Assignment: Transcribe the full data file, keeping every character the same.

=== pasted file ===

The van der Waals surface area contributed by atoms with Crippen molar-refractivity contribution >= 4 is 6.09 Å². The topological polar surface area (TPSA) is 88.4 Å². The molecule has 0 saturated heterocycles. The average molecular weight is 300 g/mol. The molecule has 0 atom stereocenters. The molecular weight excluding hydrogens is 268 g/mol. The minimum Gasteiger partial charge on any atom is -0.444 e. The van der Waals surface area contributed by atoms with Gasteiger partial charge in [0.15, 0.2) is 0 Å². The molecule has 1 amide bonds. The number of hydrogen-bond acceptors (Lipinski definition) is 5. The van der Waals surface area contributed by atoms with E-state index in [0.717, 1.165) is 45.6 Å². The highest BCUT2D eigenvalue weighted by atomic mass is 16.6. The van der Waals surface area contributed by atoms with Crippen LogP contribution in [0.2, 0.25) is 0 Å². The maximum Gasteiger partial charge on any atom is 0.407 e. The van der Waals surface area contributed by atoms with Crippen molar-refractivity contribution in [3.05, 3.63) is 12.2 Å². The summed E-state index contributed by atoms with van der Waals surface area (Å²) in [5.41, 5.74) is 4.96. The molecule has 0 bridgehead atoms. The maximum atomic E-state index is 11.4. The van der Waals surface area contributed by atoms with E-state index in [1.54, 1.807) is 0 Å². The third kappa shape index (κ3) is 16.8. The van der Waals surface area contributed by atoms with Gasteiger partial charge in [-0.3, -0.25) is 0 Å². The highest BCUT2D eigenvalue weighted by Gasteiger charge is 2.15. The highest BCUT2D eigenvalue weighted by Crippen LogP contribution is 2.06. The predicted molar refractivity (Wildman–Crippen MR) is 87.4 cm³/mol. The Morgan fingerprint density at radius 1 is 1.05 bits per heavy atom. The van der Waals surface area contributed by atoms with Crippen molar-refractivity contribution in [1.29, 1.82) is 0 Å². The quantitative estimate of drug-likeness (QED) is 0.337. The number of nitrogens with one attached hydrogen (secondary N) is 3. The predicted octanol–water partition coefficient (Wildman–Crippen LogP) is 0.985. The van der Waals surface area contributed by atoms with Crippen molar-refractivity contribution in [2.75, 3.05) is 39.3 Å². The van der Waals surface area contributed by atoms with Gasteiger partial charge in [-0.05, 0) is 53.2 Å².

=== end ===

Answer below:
The van der Waals surface area contributed by atoms with Crippen molar-refractivity contribution >= 4 is 6.09 Å². The topological polar surface area (TPSA) is 88.4 Å². The molecule has 0 saturated heterocycles. The average molecular weight is 300 g/mol. The molecule has 0 atom stereocenters. The molecular weight excluding hydrogens is 268 g/mol. The minimum Gasteiger partial charge on any atom is -0.444 e. The van der Waals surface area contributed by atoms with Gasteiger partial charge in [0.15, 0.2) is 0 Å². The molecule has 1 amide bonds. The number of hydrogen-bond acceptors (Lipinski definition) is 5. The van der Waals surface area contributed by atoms with E-state index in [0.717, 1.165) is 45.6 Å². The highest BCUT2D eigenvalue weighted by atomic mass is 16.6. The van der Waals surface area contributed by atoms with Crippen LogP contribution in [0.2, 0.25) is 0 Å². The maximum Gasteiger partial charge on any atom is 0.407 e. The van der Waals surface area contributed by atoms with Crippen molar-refractivity contribution in [3.05, 3.63) is 12.2 Å². The summed E-state index contributed by atoms with van der Waals surface area (Å²) in [5.41, 5.74) is 4.96. The molecule has 0 bridgehead atoms. The maximum atomic E-state index is 11.4. The van der Waals surface area contributed by atoms with E-state index in [1.54, 1.807) is 0 Å². The third kappa shape index (κ3) is 16.8. The van der Waals surface area contributed by atoms with Gasteiger partial charge in [-0.3, -0.25) is 0 Å². The highest BCUT2D eigenvalue weighted by Gasteiger charge is 2.15. The highest BCUT2D eigenvalue weighted by Crippen LogP contribution is 2.06. The predicted molar refractivity (Wildman–Crippen MR) is 87.4 cm³/mol. The Morgan fingerprint density at radius 1 is 1.05 bits per heavy atom. The van der Waals surface area contributed by atoms with Crippen molar-refractivity contribution in [1.29, 1.82) is 0 Å². The quantitative estimate of drug-likeness (QED) is 0.337. The number of nitrogens with one attached hydrogen (secondary N) is 3. The predicted octanol–water partition coefficient (Wildman–Crippen LogP) is 0.985. The van der Waals surface area contributed by atoms with Crippen molar-refractivity contribution in [2.75, 3.05) is 39.3 Å². The van der Waals surface area contributed by atoms with Gasteiger partial charge in [-0.05, 0) is 53.2 Å².